The deterrence argument has been debated repeatedly but to no avail for either side. Scientific studies are incapable of demonstrating whether or not capital punishment offers a significantly superior deterrent effect to prolonged life imprisonment, which is the alternative punishment. The best deterrent, of course, is better law enforcement and investigation, especially when crimes driven purely by monetary gain like drug trafficking are involved.
There are many misconceptions about the role of public opinion. In Europe, for example, it has often been said that abolition was the work of elites who took the initiative despite what ordinary people believed. But young people in Europe, who have grown up without capital punishment, do not long for its return. Generally, they view it as a barbaric, medieval form of punishment, like the pillory or other forms of public torture. And with rare exceptions, even the most conservative political parties do not include the return of capital punishment in their programs. If the death penalty were really so popular, we would expect to see demagogic, populist politicians and journalists tugging at the heartstrings of the public. And we do not see this.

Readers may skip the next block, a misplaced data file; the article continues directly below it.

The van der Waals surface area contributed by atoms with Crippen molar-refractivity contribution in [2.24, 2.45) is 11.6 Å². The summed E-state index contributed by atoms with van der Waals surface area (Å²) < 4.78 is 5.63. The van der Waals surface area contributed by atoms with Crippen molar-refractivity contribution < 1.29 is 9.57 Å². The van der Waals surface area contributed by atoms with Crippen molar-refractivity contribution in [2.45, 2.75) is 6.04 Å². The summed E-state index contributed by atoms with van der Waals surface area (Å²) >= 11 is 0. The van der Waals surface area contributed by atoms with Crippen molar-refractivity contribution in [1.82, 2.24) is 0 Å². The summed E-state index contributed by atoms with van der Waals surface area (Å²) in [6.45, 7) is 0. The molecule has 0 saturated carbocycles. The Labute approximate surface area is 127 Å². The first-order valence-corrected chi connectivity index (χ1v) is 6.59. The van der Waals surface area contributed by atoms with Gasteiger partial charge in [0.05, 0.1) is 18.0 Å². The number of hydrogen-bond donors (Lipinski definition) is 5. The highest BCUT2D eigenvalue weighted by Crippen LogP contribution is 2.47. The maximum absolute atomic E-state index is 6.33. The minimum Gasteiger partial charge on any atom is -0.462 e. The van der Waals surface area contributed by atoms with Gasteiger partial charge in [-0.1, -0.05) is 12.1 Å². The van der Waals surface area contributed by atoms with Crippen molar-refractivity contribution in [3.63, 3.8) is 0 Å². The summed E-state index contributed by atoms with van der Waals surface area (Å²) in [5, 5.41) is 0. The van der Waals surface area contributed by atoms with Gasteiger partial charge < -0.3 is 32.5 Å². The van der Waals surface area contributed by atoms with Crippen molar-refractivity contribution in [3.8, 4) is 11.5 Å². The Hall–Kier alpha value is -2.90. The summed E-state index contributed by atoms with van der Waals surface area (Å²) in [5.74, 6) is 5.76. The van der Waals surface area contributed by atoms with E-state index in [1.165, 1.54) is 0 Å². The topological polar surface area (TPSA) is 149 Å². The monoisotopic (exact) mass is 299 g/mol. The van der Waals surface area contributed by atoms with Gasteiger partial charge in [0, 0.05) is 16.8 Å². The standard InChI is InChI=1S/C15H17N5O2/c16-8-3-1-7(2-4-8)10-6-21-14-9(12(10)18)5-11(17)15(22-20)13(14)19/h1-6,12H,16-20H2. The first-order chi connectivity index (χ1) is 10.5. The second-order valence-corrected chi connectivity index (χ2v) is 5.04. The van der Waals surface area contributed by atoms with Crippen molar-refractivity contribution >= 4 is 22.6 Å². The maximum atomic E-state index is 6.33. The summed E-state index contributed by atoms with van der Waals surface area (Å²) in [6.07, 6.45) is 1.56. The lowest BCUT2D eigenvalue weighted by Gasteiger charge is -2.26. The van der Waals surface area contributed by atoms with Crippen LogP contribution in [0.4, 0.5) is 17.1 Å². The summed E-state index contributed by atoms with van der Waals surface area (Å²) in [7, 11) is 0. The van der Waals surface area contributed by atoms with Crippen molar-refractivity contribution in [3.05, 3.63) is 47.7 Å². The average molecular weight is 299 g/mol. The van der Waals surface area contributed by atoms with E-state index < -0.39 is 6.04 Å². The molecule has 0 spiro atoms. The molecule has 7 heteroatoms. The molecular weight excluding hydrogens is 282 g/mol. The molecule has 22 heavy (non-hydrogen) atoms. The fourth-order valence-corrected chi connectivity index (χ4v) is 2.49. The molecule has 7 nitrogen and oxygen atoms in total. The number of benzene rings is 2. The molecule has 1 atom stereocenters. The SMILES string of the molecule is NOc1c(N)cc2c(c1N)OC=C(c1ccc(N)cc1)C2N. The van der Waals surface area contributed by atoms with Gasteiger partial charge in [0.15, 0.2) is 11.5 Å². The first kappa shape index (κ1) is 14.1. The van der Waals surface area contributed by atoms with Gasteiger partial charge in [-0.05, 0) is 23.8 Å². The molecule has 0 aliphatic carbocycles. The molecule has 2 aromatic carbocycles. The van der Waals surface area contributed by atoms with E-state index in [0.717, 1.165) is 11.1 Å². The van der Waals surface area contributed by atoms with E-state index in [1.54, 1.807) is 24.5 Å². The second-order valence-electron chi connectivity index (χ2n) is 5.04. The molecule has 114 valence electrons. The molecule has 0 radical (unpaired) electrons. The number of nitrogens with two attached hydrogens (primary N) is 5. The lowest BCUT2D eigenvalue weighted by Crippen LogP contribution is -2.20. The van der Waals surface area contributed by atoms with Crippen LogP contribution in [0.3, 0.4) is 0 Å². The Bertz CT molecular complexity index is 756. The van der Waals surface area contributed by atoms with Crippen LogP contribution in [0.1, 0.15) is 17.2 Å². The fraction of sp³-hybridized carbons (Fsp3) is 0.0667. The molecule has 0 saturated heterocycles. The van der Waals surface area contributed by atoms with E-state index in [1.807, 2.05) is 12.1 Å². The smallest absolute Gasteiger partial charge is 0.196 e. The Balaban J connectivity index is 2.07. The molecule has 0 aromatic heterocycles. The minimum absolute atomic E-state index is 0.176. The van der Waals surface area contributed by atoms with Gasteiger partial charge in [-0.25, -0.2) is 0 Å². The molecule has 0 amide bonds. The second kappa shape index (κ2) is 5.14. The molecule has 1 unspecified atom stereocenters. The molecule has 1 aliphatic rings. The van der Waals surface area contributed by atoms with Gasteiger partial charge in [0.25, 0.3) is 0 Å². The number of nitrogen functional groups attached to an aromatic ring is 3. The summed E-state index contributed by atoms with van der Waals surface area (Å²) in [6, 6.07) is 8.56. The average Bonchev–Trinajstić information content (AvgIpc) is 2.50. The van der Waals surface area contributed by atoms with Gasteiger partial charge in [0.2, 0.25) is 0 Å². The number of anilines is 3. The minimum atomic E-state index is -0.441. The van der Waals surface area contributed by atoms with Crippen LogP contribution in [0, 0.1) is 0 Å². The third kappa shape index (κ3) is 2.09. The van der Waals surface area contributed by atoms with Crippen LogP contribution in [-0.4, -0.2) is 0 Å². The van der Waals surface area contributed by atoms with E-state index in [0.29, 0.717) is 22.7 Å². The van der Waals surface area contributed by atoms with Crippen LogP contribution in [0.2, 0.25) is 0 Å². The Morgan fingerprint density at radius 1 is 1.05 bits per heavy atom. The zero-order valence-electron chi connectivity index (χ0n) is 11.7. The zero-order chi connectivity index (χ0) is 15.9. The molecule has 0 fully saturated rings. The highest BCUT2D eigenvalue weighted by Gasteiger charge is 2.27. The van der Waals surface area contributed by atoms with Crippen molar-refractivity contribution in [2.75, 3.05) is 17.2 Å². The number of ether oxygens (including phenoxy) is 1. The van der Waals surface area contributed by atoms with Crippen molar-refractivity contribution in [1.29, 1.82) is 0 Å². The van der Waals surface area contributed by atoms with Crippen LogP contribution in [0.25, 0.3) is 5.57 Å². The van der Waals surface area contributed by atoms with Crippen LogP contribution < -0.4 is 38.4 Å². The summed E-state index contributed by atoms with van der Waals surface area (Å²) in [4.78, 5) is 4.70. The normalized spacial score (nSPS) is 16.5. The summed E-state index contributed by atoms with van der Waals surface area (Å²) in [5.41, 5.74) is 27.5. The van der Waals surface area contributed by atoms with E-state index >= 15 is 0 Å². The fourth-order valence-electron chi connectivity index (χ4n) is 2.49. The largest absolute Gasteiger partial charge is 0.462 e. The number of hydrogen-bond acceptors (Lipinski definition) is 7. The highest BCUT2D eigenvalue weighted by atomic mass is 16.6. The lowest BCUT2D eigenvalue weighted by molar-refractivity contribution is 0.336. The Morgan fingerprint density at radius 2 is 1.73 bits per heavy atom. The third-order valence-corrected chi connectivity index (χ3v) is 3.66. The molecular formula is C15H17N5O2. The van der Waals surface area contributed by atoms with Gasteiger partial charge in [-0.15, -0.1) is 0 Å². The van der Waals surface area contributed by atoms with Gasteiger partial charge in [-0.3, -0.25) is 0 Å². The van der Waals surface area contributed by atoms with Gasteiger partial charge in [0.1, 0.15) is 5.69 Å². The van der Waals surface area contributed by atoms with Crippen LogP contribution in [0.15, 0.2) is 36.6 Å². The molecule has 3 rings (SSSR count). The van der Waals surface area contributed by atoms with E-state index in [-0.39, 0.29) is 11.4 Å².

It seems that nothing can stop continued progress towards universal abolition. In the United Nations General Assembly, a bi-annual resolution calling for a moratorium on capital punishment attracts increasing support. Recently, in the most forthright statement on the subject from the Vatican, Pope Francis said that “the death penalty is inadmissible, no matter how serious the crime committed.” If the trends continue, five years from now there will be 25 to 30 States with the death penalty, and in another five years 15 to 20, and then it will disappear.
William A. Schabas is professor of international law at Middlesex University London, professor of international criminal law and human rights at Leiden University and emeritus professor of human rights law at the National University of Ireland Galway. He is the author of many books and articles on the abolition of capital punishment, genocide, human rights and the international criminal tribunals. Professor Schabas was a member of the Sierra Leone Truth and Reconciliation Commission and Chairman of the UN Commission of Inquiry on the 2014 Gaza Conflict. He is an Officer of the Order of Canada, a member of the Royal Irish Academy and holds several honorary doctorates. He is the author of more than twenty books dealing in whole or in part with international human rights law. He has also published more than 350 articles in academic journals. and is editor-in-chief of Criminal Law Forum, the quarterly journal of the International Society for the Reform of Criminal Law
Read more articles about capital punishment around the world in the new issue of International Affairs Forum available here.